Athens, 18/11/2004 (ANA)

    Standard & Poor's Ratings Services said on Wednesday that it had lowered its long-term sovereign credit ratings on the Greece to 'A' from 'A+'.

    The downgrade reflected the lack of a resolute strategy to achieve rapid and lasting improvements to the general government primary balance, and to initiate a significant and sustained decrease of the public debt ratio, the international ratings company said in a statement.

    At the same time, the 'A-1' short-term ratings on Greece were affirmed; and the outlook is stable.

    "General government debt is forecast to be at 112.0% of GDP by the end of 2004, little changed from 114.0% on the eve of Greece's EMU entry in 2000," said Standard & Poor's credit analyst Trevor Cullinan. "The general government deficit is expected to reach 5.5% of GDP this year, with the cyclically adjusted balance at almost 6.0% of GDP."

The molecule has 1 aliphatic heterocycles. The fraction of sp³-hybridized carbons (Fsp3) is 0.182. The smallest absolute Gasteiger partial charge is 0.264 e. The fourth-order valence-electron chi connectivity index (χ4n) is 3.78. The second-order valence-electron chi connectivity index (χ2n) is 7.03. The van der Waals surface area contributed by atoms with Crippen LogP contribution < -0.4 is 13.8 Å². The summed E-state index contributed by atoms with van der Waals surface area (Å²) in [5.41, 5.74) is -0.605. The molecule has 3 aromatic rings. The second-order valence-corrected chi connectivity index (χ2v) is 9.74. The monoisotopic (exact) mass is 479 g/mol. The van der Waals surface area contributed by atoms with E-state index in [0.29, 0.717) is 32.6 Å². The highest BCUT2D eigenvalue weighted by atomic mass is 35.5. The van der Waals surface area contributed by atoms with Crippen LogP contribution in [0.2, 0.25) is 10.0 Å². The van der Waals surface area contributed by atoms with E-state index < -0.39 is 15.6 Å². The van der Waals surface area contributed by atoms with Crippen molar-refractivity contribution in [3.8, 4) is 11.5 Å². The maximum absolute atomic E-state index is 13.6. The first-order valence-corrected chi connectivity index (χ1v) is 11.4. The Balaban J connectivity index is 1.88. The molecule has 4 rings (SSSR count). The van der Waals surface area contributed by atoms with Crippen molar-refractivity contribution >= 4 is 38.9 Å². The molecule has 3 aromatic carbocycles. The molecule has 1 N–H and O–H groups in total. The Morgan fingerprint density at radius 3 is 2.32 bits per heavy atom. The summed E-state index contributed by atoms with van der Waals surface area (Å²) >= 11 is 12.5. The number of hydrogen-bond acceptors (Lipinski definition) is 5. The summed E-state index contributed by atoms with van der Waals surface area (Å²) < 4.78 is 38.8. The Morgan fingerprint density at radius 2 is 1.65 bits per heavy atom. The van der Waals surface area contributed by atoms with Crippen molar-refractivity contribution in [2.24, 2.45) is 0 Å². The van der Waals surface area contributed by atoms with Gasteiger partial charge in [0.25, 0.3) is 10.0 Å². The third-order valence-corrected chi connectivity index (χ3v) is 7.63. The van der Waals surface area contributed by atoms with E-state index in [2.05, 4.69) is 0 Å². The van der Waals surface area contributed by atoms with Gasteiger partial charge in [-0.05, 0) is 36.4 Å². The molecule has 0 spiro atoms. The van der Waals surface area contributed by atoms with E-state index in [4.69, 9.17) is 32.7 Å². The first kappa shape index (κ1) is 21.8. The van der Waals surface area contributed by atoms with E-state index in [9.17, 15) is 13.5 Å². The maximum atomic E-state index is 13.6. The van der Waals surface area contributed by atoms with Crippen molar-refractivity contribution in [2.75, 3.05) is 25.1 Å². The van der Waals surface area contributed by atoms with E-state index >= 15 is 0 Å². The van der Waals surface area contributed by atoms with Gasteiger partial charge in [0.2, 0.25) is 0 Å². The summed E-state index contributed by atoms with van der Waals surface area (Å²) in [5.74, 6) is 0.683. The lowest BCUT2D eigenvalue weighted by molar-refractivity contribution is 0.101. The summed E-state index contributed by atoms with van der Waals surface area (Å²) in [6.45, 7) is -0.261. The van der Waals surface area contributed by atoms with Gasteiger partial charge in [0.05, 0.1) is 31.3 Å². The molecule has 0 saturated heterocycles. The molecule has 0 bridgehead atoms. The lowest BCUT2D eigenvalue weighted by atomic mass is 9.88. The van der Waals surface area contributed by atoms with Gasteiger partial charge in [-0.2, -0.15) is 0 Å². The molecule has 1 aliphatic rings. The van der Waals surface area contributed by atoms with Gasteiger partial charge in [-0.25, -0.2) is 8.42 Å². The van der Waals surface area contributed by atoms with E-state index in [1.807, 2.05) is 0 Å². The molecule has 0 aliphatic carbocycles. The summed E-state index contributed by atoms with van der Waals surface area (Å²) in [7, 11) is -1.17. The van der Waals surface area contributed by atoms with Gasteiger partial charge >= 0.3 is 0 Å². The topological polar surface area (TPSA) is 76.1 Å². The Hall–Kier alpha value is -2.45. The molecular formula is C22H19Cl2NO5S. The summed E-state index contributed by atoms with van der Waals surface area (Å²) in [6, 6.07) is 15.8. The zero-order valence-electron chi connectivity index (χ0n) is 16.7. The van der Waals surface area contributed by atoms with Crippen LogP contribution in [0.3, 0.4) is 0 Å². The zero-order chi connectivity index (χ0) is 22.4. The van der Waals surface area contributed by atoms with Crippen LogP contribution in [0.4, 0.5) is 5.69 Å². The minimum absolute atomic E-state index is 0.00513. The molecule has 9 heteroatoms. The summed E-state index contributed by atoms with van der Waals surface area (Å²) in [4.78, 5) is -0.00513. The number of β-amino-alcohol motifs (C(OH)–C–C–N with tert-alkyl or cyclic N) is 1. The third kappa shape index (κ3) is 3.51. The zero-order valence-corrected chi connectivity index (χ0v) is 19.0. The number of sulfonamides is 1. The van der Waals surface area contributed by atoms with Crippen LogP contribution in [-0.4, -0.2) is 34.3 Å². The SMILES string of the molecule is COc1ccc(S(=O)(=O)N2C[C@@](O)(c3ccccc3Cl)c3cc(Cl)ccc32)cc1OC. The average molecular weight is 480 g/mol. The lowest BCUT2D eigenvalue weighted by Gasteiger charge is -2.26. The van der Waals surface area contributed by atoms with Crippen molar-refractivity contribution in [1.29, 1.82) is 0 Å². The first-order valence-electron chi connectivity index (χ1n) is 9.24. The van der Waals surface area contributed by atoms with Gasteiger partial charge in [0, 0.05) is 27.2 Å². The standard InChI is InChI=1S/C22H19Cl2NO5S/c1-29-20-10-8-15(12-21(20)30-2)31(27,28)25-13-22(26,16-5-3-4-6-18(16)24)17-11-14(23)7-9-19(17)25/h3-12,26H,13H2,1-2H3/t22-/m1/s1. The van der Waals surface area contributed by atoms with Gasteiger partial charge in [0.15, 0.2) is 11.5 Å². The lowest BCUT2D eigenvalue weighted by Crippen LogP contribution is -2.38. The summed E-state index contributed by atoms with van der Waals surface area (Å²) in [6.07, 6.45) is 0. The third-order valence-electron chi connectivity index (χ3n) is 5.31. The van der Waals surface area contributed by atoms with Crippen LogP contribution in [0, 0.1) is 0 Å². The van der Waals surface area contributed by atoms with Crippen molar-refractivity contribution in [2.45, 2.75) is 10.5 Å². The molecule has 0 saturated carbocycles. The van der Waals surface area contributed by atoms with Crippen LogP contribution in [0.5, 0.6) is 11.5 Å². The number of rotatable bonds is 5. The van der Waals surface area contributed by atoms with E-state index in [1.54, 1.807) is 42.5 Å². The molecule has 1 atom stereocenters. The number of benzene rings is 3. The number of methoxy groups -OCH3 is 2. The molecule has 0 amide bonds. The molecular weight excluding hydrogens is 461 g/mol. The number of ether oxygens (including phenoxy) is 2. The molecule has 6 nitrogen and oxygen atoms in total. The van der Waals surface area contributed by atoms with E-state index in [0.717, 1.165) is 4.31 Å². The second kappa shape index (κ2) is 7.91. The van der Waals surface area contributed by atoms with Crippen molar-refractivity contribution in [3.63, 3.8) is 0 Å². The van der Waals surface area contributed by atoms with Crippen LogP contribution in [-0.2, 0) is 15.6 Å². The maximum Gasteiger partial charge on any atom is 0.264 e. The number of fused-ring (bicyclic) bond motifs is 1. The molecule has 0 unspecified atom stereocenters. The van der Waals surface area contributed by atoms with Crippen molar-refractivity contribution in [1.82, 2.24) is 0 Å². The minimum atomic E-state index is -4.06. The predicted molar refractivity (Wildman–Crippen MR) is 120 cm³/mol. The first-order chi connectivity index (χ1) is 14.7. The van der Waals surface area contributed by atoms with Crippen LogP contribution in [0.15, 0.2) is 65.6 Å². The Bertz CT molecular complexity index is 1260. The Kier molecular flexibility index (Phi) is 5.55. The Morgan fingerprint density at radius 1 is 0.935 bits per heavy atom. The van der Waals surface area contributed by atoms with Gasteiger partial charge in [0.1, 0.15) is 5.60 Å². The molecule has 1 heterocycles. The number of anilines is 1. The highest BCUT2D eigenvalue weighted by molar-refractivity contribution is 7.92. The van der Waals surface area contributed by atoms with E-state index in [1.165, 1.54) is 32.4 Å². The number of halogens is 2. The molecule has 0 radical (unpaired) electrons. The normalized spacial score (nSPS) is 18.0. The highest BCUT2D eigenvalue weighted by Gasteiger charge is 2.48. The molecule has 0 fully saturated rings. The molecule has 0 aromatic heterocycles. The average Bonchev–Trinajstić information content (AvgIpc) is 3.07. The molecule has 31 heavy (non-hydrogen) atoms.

Standard & Poor's had assigned a negative outlook to the rating on Sept. 13, 2004, a day after substantial revisions to Greek fiscal data were made public.

    At that time, Standard & Poor's stated that failure to address the increased fiscal imbalances with lasting structural measures would lead to a lowering of the ratings.

    The 2005 draft state budget, submitted to parliament on Oct. 4, 2004, does not contain these structural reforms, and no significant fiscal policy measures are in the pipeline, the statement said.

    "The pressure on Greek public finances will remain, but we project that the public debt ratio will post marginal declines in the medium term," said Cullinan.

    "The government intends to reduce its deficit to less than 3% of GDP in 2005, but this will be difficult to attain without additional measures or increased recourse to one-off transactions," he added.